The United States construction industry is considered to be one of the largest markets within the world. Currently, this industry’s annual revenue is $1.731 trillion with expenditures that exceed $1,162 billion. In 2016 alone, for example, the value of non-residential local and state government construction was $257.6 billion. ConstructConnect’s forecast indicates that there will be an increase of 7.4% in residential construction spending during 2017, and non-residential spending is expected to increase by 5.5%.
Given the number of construction jobs underway, it’s not surprising there there are 7.8 million production workers within this industry. In order to construct a non-residential or residential structure, there are a number of steps that need to be completed before the project can even be started. This is where the existing site design and the proposed site design both come into play.
When existing structures need to be demolished prior to constructing a new building, commercial demolition will usually cost less than two percent of the building’s replacement cost. Due to these high costs, demolition professionals will usually recycle over 90% of a building’s materials. In addition to recouping some of the costs, this practice is also environmentally-friendly, which is an added benefit.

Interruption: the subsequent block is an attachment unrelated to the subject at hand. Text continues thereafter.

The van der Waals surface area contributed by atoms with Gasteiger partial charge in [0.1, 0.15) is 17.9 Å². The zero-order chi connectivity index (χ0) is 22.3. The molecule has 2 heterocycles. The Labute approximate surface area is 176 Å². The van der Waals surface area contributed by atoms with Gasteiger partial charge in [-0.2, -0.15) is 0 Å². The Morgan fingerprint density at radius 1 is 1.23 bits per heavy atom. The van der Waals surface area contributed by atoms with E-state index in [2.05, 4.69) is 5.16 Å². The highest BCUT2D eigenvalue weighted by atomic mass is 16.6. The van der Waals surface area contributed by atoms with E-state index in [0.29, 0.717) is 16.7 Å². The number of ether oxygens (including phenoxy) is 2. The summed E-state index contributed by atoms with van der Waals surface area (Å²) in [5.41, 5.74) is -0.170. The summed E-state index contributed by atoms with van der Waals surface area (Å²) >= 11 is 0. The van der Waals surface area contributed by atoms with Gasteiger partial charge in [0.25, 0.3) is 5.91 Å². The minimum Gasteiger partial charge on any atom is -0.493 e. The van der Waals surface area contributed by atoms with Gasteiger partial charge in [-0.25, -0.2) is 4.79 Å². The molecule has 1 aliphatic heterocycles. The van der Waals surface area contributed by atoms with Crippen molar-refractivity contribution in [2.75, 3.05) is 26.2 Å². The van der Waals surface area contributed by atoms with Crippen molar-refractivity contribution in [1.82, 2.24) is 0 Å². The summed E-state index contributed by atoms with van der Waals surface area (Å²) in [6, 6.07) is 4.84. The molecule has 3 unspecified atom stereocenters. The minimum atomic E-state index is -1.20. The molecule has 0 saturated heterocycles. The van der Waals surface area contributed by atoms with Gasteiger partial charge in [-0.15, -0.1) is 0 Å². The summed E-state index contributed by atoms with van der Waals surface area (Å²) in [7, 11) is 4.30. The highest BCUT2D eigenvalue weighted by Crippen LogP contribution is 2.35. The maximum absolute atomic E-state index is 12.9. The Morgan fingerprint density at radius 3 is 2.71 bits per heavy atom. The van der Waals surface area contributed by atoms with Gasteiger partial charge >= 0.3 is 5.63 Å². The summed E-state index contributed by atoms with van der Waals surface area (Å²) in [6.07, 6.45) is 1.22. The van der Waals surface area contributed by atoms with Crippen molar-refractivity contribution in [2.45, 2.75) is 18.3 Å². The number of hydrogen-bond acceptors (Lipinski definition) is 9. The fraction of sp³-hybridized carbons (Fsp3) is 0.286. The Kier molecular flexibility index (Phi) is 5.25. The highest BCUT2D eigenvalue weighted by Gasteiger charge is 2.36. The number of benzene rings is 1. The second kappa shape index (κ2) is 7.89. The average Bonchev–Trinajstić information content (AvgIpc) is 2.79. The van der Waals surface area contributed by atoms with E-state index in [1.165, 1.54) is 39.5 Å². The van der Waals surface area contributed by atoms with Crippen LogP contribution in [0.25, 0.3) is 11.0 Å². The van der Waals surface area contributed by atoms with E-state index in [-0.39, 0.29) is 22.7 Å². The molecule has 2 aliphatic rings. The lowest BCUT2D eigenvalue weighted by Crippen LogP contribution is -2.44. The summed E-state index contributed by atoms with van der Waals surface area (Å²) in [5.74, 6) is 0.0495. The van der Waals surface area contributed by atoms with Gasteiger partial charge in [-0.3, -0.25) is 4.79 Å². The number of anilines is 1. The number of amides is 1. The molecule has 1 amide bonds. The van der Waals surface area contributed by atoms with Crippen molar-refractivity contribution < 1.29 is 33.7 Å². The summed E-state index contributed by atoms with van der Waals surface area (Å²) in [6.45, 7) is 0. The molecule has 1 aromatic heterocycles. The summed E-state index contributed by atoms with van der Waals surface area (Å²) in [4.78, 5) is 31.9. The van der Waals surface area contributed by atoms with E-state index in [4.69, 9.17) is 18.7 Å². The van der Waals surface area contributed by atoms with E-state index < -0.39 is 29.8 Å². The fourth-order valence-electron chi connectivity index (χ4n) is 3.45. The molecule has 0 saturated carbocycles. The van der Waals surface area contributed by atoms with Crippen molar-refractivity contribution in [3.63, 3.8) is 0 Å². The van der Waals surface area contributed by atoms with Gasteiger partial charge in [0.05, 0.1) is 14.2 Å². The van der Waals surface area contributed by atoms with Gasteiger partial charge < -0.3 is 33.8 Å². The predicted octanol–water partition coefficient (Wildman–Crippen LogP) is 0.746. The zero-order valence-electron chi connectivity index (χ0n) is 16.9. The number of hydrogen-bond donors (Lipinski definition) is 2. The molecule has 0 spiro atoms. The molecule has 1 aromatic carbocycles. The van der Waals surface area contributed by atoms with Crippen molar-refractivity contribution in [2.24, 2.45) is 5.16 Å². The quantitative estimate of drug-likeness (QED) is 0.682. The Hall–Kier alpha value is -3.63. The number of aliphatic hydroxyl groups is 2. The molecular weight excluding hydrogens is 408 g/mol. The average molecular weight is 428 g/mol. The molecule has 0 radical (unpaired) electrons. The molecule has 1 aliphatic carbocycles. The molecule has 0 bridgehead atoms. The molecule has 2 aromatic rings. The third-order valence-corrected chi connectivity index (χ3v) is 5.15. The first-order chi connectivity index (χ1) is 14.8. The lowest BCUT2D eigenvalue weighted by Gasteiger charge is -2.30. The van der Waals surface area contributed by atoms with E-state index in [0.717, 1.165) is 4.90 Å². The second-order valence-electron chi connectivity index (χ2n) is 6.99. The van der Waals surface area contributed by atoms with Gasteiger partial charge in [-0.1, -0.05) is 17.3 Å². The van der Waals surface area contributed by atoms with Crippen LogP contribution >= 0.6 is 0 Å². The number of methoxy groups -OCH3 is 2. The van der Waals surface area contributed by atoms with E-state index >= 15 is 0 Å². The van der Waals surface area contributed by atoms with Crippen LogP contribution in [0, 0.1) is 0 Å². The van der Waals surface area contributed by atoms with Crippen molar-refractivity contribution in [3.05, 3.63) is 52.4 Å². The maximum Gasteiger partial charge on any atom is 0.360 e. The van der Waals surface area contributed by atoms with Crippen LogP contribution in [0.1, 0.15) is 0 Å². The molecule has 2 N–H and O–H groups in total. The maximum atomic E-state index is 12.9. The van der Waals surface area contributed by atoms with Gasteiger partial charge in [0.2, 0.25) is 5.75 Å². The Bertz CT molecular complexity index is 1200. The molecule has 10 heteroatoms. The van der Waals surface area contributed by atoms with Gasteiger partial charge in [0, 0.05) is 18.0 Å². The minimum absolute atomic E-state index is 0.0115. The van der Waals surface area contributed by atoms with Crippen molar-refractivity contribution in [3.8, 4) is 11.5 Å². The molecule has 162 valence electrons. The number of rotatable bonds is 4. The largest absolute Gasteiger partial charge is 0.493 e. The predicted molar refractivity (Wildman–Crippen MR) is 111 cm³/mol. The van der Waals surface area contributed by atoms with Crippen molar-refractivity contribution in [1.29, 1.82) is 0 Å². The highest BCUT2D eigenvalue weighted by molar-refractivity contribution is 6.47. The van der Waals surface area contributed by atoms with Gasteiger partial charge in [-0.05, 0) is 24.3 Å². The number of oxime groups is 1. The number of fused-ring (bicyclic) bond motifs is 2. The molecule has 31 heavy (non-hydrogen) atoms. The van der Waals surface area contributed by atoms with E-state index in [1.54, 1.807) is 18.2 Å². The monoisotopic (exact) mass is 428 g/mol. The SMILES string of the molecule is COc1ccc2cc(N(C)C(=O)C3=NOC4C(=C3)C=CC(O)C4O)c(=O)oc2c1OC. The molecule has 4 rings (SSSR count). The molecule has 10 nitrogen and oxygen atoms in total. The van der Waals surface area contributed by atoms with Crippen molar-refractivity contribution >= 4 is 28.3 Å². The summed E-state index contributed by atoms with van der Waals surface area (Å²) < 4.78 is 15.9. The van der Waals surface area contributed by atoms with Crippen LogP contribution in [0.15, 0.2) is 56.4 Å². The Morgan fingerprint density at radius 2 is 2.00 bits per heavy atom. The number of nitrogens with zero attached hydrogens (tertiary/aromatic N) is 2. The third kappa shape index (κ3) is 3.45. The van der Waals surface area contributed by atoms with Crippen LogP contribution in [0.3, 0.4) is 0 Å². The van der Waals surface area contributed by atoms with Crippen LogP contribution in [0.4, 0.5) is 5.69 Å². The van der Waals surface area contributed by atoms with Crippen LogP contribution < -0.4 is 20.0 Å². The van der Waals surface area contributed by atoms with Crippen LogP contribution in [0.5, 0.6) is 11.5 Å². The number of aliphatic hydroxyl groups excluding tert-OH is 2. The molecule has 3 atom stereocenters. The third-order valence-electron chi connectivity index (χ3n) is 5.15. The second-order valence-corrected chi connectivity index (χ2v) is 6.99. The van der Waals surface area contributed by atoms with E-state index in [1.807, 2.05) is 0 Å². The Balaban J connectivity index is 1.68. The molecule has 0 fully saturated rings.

While some areas of the country may experience this more than others, erosion control has become a significant issue within the construction industry over the past few years. Due to this situation, local and state governments now have erosion-control statutes. While erosion can create a variety of problems, there are three primary types of damage:
- Stream channel damage
- Water damage
- Property damage
When addressing the damage caused by erosion, some existing sites can be renovated while others may need to be totally demolished and rebuilt. However, if the erosion is severe, this may not be feasible as it can pose safety hazards as well. This is usually the case when the surrounding land isn’t stable or it is located close to a severely eroded area.
Even when a project runs smoothly, there are a variety of issues that can surface. As a result, site design within the construction industry can be a complicated, multi-layered process. An integral part of this, of course, is having accurate surveying, 3D modeling, and effective communication throughout the life of the project. Civil engineers, commercial construction companies, and other relevant personnel work together in order to see a project through to completion.